One of the hardest things in my life so far, was watching my Dad, at certain points in his last few weeks of life on earth. The points I am talking about are the ones where he was choking on mucus, coughing, grasping for air, and then proceeding to cough up the mucus. The ICU was wonderful because it had a sucker thing he could use, otherwise it was one of us handing him kleenex after kleenex after kleenex.
That paragraph probably wasn’t the best way to start a blog post to keep people around. But I hope you are still here with me. I am not necessarily giving a lecture or speech about a certain topic, I want to share how it felt to be daughter of a smoker and watch the effects it had on my Dad.
Stick with me. Please.
The scene from the beginning of this post happened more often than not, as it began to occur I would hold my breath – every time. I would hold my breathe to make sure he was going to get through the coughing fit, get up the crap that existed in his lung, and come out through an extremely small esophagus. I was hoping it didn’t hurt too much, I was hoping it would pass quickly. His red face was an indication of the amount of energy it took to get through these spells and hopefully be able to breath again himself. He was on oxygen, so in reality he wasn’t breathing on his own now was he? That oxygen was another benefit of smoking for years. The amount of fluid they drained from his lung when he entered ICU was huge. It just kept draining and draining and draining. All the while, he couldn’t keep food down, there was a huge tumor cutting off his esophagus, so food just came right back up. No food intake amounted in him losing about 45 pounds in an 8 week period.
Lung cancer didn’t kill him, his bad heart did. The years of smoking, drinking, and not being healthy damaged the heart. We always thought his heart would give out, it was the one that almost did six years before. In a way, I’m glad the heart gave out. We were facing weeks maybe months of my Dad struggling to breath, to eat, to “live”. I would love to care for him but who wants to see him suffer. God had another plan.
My dad smoked Kool brand cigarettes while I grew up. I can still see the green and white packs lying around and the silver square lighter that he often used or a Bic lighter.
Ashtrays adorned our home, they were all over and they were usually full of used cigarettes and ashes. He stopped smoking you know. Not while his four children lived with him but about 15 years ago. When the heart was getting worse and the drinking stopped too. I’m glad he did eventually stop, I mean if he hadn’t we would have been burying him alot sooner in my opinion.
I do treasure the days I had with Dad in his last couple weeks, but I also dislike what I got to witness. All from an addiction, a choice to smoke. This is where I explain I am not a product of healthiness. No I don’t smoke, but I like to eat food that is not the best for me and my exercise routine is in sad despair. So I am not judging, although some may think so. I’m sharing how I felt/feel. If one person reads this and sees the photo of my Dad on his last day and it makes them think twice about lighting up a cigarette, then I’ve done a good thing.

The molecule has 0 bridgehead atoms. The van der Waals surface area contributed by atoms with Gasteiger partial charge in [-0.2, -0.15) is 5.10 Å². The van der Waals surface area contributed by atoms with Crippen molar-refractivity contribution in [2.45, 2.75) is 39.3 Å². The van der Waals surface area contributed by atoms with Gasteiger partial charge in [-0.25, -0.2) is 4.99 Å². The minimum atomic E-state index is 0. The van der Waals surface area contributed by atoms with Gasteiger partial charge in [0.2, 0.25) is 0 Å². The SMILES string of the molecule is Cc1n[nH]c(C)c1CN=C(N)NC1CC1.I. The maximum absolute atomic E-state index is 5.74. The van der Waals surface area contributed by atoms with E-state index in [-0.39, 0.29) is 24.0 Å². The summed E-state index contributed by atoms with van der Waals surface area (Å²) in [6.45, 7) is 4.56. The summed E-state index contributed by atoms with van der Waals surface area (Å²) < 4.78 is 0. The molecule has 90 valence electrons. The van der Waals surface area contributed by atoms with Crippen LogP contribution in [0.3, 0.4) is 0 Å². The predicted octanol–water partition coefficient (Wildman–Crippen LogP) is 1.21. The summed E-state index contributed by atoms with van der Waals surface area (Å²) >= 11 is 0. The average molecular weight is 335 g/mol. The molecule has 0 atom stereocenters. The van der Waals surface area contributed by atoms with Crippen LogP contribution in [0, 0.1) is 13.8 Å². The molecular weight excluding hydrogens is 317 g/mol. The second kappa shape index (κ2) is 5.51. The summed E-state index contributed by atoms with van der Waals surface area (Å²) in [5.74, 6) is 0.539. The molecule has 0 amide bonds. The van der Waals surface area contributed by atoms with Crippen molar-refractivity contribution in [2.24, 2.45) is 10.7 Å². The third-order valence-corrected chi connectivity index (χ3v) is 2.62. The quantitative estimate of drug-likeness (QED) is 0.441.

I’m also saying that when I see others light up or go outside to smoke I can see their future in a way. Perhaps not exactly the same but still, similar. I think instead of dwelling on what may happen to them, I will start a little prayer. “God grant them the strength to conquer the addiction of smoking.” If someone sees me stuffing my face, I’d be glad they prayed for me to eat healthier and stop. I will take all the prayers I can get so pray away!
I don’t consume myself on a daily basis about the next topic in this post, but it’s here, in my mind on occasion. I spent a good 11 years of my life in the presence of two smokers, breathing the second-hand smoke into my lungs. Then it dropped to one smoker when my parents divorced. What does that mean for me? What does that mean for my lungs? I have spent more of my life in a smoke free zone, but still it’s a dark spot in my mind. I know, it was a different time back then. People didn’t go outside and keep cigarette residue from their homes and vehicles and other humans, like today. I’m grateful that has changed.
And the fact that my Mother has chosen to quit smoking. I feel very proud of her for this, it’s hard I’m sure. But when she coughs, it takes me right back to my Dad’s bedside, and I don’t want her to go through anything like that. I love her too much to want that for her.
So, that’s what it felt like to watch my Dad struggle in his last days. It could have been worse, it could have been better. So, to those of you that smoke, I do wish you would stop, for I do not want your family to go through what we did. To those that don’t smoke, instead of judging, let’s just say that prayer when we witness smokers. Prayer is strong.
Grace is a gift,